• http://hathor-sekhmet.blogspot.com VRB

    Ryan,
    Let me say that some groups proselytize more than others.

    Before any of the sophisticated systems we speak of today, I feel humans developed a system of values, which ensured their cohesion as a society and survival to suceeding generations. Later this may be reinforced with religious morals. However I don’t see polital systems or economic sytems generating these values. The actions they cause may be good or bad depending on other influences. This is what I meant by being amoral. That is whay I use the example of what one may do with government. It would still be a democratic system, whether it would be more socialist or not, would depend on the values of those making policy. I think capitalism operates in the same way, to best meet it business goal, it might be necessary to create a situation that is bad for society or the individual. Lets say, it appears to be unfair. How can we assign moral blame, if it is simply following its purpose. Would you say that capitalism is evil, I know some do. These may not be good examples, but I do not think moral values can be derived from these systems.

  • http://www.indiancowboy.net/blog/ Nick

    VRB, you seem to confuse selfish interest with self interest. Can’t blame you considering the way many libertarian-types have sounded over the years (*cough* Rand *cough*)

    Self interest underpins all of evolutionary biology and behavioral ecology. Economics is nothing more than a subset of behavioral ecology.

    Behavioral ecology today concerns itself primarily with cooperation. Cooperation as mediated by the underlying principle of self interest.

    Whether we’re talking about capuchins adopting orphaned marmosets or alpha male baboons facing down jaguars, the underlying principle is self interst, no matter how ‘altruistic’ the behavior seems.

    Self interest is where cooperation comes from. Biology teaches us that.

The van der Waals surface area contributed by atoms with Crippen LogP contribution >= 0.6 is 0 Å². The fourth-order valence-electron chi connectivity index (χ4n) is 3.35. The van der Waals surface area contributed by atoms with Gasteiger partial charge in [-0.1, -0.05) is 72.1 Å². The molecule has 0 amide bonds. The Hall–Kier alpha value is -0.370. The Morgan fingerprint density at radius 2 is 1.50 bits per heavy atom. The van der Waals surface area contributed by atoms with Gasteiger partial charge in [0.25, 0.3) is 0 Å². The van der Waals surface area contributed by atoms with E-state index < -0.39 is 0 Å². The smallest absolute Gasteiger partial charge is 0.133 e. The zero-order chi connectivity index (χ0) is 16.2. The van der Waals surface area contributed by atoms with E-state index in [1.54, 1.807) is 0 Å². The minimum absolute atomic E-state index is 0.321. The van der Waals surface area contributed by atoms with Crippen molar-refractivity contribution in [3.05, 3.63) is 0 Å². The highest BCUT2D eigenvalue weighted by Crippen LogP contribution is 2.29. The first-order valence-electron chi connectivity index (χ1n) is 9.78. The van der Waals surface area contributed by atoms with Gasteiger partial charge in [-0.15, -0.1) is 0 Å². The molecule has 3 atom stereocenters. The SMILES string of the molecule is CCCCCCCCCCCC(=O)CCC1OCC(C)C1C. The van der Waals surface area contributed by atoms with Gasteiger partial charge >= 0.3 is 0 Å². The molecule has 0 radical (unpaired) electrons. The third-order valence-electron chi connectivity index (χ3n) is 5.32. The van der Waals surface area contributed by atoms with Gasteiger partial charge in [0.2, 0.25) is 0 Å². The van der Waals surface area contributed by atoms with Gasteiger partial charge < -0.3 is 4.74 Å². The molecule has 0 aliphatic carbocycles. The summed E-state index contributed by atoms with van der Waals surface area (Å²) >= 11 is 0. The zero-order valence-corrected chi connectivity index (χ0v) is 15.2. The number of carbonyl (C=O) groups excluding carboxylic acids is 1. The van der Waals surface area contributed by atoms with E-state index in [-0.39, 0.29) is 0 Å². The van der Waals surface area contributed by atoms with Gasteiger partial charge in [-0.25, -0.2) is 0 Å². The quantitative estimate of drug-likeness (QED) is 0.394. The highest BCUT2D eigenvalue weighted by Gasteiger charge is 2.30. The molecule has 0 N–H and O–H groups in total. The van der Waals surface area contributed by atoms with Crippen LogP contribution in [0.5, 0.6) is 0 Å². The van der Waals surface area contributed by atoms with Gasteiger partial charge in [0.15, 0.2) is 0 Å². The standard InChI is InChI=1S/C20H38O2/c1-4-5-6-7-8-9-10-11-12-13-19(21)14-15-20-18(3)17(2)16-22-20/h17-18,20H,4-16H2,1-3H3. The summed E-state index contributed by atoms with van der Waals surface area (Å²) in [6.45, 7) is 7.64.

Attempts to quash the interactions of individuals acting on a self interested manner will also quash their ability to interact in a truly cooperative way.

    One of the reasons that socialist systems devolve into every man for himself scenarios is because interpersonal interaction loses the ability to profit either party as such things are now mediated by the government.

  • http://hathor-sekhmet.blogspot.com VRB

    Nick,
    I thought I was talking about something else.

  • http://hathor-sekhmet.blogspot.com VRB

    What do you call it when you give animals human qualities? That is what I see being done here.

  • http://www.indiancowboy.net/blog/ Nick

    anthropomorphism?

    It’d be anthropomorphism if I said that capuchins adopt marmosets because they look so cuddly and cute and they can’t stand to see them starve because of their compassion.

    It’s not anthropomorphism to show that females who ‘adopt’ like this often gain in status because they prove they can handle an increase in energy expenditure that doesn’t directly reward them (i.e. making more babies). It’s not anthropomorphism to show that females who ‘adopt’ like this, especially nulliparous females end up with valuable parenting experience and tolerance that leads to better outcomes when they actually do start breeding.

    It’s not anthropomorphism to point out that if an alpha male defends a baby that isn’t his, the mommy will be less inclined to see him kicked out and will be more likely to defend him against challengers because she’s in his debt (reciprocal altruism). Neither is it anthropomorphism to point out that other males who’ve seen him do this will be less likely to screw with him.

    All of which has been scientifically verified and forms the cornerstone of modern behavioral ecology.

    There’s no anthropomorphism there to be found.

  • http://www.indiancowboy.net/blog/ Nick

    [i]Where does that altruism comes from, I don’t see it as a byproduct of libertarianism, I see as a byproduct of values that have been passed down from your family or community.[/i]

    Altruism is a byproduct of the fact that self-interested individuals acting together can often increase their own gains. It’s not all zero sum games. Strong individuals often need a group in order to maximize their success; it’s hard to get rich being a hermit since there’s no one to sell anything to. And one of the best ways for a strong individual to maintain group cohesiveness while simultaneously cementing his/her role as a leader is to act in a way that benefits the group. To put it in other words, you can show your strength more easily by how many people you pull up than how many people you hold down.

    This is why things like reciprocal altruism are so important in many group-living species. Which we happen to be…

    Governments act as proxies for such displays of ‘altruism’ (which are better understood as acts of self interest). They pay taxes, government handles it for them. And because they feel like their responsibility is discharged once they’re done paying taxes, they’re less likely to bother with it as individuals.

  • http://www.indiancowboy.net/blog/ Nick